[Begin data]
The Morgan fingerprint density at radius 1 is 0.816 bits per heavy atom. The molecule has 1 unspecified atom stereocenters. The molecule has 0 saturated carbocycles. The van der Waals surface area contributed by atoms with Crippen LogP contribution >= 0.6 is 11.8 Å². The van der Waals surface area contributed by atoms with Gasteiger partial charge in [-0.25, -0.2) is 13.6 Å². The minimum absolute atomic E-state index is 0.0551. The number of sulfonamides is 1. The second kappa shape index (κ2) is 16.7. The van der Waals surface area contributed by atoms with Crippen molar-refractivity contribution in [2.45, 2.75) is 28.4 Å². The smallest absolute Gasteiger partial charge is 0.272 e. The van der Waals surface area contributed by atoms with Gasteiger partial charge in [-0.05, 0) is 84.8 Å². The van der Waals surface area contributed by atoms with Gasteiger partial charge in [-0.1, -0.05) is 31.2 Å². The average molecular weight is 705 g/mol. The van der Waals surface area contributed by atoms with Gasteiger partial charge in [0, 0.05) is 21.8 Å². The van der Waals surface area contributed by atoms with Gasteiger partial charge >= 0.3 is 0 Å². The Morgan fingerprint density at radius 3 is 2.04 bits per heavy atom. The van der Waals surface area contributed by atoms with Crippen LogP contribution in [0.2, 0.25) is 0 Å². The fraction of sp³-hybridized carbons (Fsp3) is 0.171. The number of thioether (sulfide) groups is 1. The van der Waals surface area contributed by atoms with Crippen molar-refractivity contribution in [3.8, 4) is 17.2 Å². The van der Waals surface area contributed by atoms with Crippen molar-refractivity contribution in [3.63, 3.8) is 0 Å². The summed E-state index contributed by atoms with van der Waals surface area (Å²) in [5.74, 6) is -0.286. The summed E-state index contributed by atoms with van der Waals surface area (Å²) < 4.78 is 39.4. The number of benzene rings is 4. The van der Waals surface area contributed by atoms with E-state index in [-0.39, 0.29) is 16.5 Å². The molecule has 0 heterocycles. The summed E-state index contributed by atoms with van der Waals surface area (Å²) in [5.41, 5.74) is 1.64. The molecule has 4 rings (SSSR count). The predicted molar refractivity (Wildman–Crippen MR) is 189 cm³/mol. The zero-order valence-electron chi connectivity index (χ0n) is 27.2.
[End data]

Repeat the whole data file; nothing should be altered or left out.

The Morgan fingerprint density at radius 1 is 0.816 bits per heavy atom. The molecule has 1 unspecified atom stereocenters. The molecule has 0 saturated carbocycles. The van der Waals surface area contributed by atoms with Crippen LogP contribution >= 0.6 is 11.8 Å². The van der Waals surface area contributed by atoms with Gasteiger partial charge in [-0.25, -0.2) is 13.6 Å². The minimum absolute atomic E-state index is 0.0551. The number of sulfonamides is 1. The second kappa shape index (κ2) is 16.7. The van der Waals surface area contributed by atoms with Crippen molar-refractivity contribution in [2.45, 2.75) is 28.4 Å². The smallest absolute Gasteiger partial charge is 0.272 e. The van der Waals surface area contributed by atoms with Gasteiger partial charge in [-0.05, 0) is 84.8 Å². The van der Waals surface area contributed by atoms with Gasteiger partial charge in [-0.1, -0.05) is 31.2 Å². The average molecular weight is 705 g/mol. The van der Waals surface area contributed by atoms with Gasteiger partial charge in [0, 0.05) is 21.8 Å². The van der Waals surface area contributed by atoms with Gasteiger partial charge >= 0.3 is 0 Å². The Morgan fingerprint density at radius 3 is 2.04 bits per heavy atom. The van der Waals surface area contributed by atoms with Crippen LogP contribution in [0.2, 0.25) is 0 Å². The fraction of sp³-hybridized carbons (Fsp3) is 0.171. The number of thioether (sulfide) groups is 1. The van der Waals surface area contributed by atoms with Crippen molar-refractivity contribution in [3.8, 4) is 17.2 Å². The van der Waals surface area contributed by atoms with Crippen molar-refractivity contribution in [3.63, 3.8) is 0 Å². The summed E-state index contributed by atoms with van der Waals surface area (Å²) in [5.74, 6) is -0.286. The summed E-state index contributed by atoms with van der Waals surface area (Å²) < 4.78 is 39.4. The number of benzene rings is 4. The van der Waals surface area contributed by atoms with E-state index in [-0.39, 0.29) is 16.5 Å². The molecule has 0 heterocycles. The summed E-state index contributed by atoms with van der Waals surface area (Å²) in [5.41, 5.74) is 1.64. The molecule has 4 rings (SSSR count). The predicted molar refractivity (Wildman–Crippen MR) is 189 cm³/mol. The zero-order valence-electron chi connectivity index (χ0n) is 27.2.